Australian Space Agency Lost In Canberra
by Morris Jones for Space Daily
Sydney, Australia (SPX) May 09, 2018
The creation of an Australian Space Agency (ASA) was one of the first budget "sweeteners" leaked by the Australian government in the lead-up to the 2019 Australian federal budget. This suggested that the government expected the idea to resonate as good news, and it has certainly created a wave of hope for Australia's relatively disenfranchised space community. But much of the details remain clouded in spin and a lack of solid outlines.
The subject was barely mentioned in treasurer Scott Morrison's address from Parliament House. More hard facts will gradually appear as the Agency translates from talk into action, but there are reasons to be cautious.
First, the good news. Government will provide $50 million as seed funding, and the former chief of the Australian research body CSIRO Meagan Clark will head the ASA for the first year. But the very use of the term "seed" should raise alerts. More money than this will be required for the Agency to be effective in the long-term, and much of the rest (or possibly all) is presumably expected to come from industry.
Is this reasonable or even realistic? The Australian space industry is small in terms of size and capital. Will Australia's local boffins really fork over tens of millions of dollars to support a government bureaucracy? Much of Australia's local innovation comes from government-sponsored institutions. Will they be allowed to channel funds to the Agency?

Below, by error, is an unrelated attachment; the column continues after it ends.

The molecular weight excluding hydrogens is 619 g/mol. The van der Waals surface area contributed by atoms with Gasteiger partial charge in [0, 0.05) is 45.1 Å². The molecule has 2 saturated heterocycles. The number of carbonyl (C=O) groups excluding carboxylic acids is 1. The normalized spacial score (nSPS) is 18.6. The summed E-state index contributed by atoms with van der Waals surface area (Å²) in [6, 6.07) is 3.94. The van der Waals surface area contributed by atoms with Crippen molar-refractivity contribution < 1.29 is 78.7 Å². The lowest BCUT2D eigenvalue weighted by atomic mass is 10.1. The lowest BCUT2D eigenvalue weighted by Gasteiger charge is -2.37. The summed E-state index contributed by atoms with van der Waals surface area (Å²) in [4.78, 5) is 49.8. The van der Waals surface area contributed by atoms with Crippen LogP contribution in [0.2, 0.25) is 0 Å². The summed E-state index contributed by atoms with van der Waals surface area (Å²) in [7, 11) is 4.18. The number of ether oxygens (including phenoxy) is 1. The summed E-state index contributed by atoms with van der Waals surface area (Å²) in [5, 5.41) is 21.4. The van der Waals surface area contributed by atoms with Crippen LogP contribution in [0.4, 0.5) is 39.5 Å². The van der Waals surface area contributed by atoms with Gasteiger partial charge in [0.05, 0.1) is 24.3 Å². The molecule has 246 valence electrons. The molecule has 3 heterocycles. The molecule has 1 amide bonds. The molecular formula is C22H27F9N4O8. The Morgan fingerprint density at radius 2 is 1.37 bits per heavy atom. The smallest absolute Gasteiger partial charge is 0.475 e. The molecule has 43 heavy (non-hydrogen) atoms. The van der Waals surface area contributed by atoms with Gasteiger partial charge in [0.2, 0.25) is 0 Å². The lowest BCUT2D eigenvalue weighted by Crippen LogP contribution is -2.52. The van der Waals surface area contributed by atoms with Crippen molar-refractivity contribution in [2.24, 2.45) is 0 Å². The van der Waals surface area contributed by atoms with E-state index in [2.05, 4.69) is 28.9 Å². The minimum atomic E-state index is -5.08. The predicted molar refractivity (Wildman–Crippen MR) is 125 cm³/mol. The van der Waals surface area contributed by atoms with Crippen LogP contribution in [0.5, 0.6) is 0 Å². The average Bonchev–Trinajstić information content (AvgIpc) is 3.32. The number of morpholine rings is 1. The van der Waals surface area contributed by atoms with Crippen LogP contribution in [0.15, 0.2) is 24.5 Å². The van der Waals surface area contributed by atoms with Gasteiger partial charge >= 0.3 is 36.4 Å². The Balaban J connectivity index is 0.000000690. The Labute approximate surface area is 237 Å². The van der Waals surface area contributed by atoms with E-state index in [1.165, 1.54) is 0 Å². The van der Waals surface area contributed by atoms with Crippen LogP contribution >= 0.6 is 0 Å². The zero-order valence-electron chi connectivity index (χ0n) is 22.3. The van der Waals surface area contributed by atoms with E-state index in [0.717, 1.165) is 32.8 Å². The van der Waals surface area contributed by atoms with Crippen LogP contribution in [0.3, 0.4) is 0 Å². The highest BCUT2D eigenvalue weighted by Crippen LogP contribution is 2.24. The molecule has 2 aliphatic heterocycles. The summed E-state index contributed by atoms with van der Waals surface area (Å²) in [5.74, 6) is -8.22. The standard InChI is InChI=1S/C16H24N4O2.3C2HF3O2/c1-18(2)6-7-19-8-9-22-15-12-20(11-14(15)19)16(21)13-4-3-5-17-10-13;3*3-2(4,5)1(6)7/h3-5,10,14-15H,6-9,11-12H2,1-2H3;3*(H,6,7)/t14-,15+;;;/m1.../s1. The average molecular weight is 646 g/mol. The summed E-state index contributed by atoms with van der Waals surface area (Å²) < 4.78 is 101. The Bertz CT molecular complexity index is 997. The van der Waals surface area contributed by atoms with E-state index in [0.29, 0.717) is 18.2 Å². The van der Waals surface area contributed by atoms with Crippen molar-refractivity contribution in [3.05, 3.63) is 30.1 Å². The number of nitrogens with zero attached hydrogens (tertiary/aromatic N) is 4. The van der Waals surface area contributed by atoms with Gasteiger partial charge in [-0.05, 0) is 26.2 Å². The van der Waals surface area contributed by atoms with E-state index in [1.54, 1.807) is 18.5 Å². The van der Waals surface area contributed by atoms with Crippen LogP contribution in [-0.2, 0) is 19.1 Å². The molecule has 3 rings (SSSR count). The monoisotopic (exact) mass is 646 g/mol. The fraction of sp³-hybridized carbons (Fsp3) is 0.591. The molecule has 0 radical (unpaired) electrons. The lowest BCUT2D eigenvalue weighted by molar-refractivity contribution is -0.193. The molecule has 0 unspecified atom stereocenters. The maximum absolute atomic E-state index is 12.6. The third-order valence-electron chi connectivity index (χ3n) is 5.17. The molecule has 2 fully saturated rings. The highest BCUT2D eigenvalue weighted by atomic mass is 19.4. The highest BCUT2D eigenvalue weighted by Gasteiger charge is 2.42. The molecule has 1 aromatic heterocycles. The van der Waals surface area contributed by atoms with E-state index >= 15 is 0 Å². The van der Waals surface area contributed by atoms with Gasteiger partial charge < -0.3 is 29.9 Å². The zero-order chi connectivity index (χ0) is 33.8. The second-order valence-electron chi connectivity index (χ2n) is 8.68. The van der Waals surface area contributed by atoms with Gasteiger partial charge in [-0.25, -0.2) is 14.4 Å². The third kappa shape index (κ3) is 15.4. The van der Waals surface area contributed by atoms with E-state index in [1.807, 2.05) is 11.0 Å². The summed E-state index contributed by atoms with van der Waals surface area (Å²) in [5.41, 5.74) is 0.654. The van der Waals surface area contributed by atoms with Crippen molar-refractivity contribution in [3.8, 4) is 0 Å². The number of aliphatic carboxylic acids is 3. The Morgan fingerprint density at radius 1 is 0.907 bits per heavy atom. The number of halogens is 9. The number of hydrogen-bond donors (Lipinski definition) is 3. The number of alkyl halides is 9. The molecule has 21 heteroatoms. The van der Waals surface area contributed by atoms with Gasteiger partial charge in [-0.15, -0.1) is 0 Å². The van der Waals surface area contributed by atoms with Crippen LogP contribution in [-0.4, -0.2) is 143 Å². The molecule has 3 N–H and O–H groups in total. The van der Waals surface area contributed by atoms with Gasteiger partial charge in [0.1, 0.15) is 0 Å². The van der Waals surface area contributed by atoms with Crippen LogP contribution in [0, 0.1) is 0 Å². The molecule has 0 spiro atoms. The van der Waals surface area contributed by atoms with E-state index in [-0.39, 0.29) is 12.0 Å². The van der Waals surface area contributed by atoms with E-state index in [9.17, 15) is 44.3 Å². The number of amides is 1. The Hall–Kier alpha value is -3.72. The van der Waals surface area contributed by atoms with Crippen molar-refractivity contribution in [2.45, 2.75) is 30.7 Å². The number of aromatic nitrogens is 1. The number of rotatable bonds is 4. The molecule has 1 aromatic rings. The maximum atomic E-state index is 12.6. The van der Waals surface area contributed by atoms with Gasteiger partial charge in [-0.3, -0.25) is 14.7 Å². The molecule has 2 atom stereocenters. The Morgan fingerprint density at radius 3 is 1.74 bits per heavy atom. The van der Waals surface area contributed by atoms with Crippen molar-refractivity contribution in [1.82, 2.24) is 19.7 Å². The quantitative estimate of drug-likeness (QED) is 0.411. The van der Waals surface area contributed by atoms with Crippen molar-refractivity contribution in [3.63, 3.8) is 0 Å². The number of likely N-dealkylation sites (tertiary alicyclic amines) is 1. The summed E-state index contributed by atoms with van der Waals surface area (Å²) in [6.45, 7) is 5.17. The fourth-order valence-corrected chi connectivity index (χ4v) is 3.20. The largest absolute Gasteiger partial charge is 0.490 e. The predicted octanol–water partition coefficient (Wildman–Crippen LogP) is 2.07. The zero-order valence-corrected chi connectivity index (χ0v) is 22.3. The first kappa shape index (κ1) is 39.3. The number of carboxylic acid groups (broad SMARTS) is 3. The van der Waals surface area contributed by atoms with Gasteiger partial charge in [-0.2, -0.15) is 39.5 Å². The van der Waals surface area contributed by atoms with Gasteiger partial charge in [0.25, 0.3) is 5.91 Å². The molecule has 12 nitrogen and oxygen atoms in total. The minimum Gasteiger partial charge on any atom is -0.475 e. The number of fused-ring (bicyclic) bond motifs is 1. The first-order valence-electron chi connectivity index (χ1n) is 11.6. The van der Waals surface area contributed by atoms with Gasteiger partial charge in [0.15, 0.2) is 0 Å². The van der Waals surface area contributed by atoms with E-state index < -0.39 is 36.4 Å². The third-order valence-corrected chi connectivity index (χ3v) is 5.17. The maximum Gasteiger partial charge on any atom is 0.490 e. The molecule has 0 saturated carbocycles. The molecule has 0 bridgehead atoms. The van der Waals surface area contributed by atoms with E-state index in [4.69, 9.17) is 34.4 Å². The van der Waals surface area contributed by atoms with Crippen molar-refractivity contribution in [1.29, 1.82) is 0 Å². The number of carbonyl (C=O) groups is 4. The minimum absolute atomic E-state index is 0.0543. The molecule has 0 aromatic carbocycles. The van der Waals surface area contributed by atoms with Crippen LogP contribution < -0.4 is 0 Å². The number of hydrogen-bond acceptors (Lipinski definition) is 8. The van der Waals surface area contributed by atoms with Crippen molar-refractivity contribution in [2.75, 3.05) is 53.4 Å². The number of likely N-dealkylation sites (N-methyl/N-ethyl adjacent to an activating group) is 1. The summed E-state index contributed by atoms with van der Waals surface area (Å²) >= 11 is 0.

We also don't know if the structure or staffing of the ASA will be effective. A combination of poor funding and poor action could lead to a useless agency. We have already had a bad experience with the underperforming Australian Space Office of the 1980s. The new Agency could have more money, and run better, but could still not do well enough to elevate the nation's space sector.
The Agency will not support the development of a sustainable space industry without broad support across the political spectrum over a long period. Getting such support is difficult for any new venture. Right now, nobody knows how the Agency will be regarded by other parties or potential governments. It's difficult to expect anyone to form those views when so little is actually known.
There is still reason for hope. The ASA could serve as an effective interface between the Australian space community and the rest of the world. That would not only help the local industry but also boost Australia's overall profile on the world stage. Even a little seed money could help productive ventures to grow if it falls on fertile ground.
Critical analysis of these issues is somewhat lacking in most media coverage and commentaries on the ASA. That's also cause for concern. So far, the Agency has been served to us as a sweet appetizer. But the main course could be sour when it is finally served.
Dr Morris Jones is an Australian space analyst who has written for spacedaily.com since 1999. Email morrisjonesNOSPAMhotmail.com. Replace NOSPAM with @ to send email. Dr Jones will answer media inquiries.
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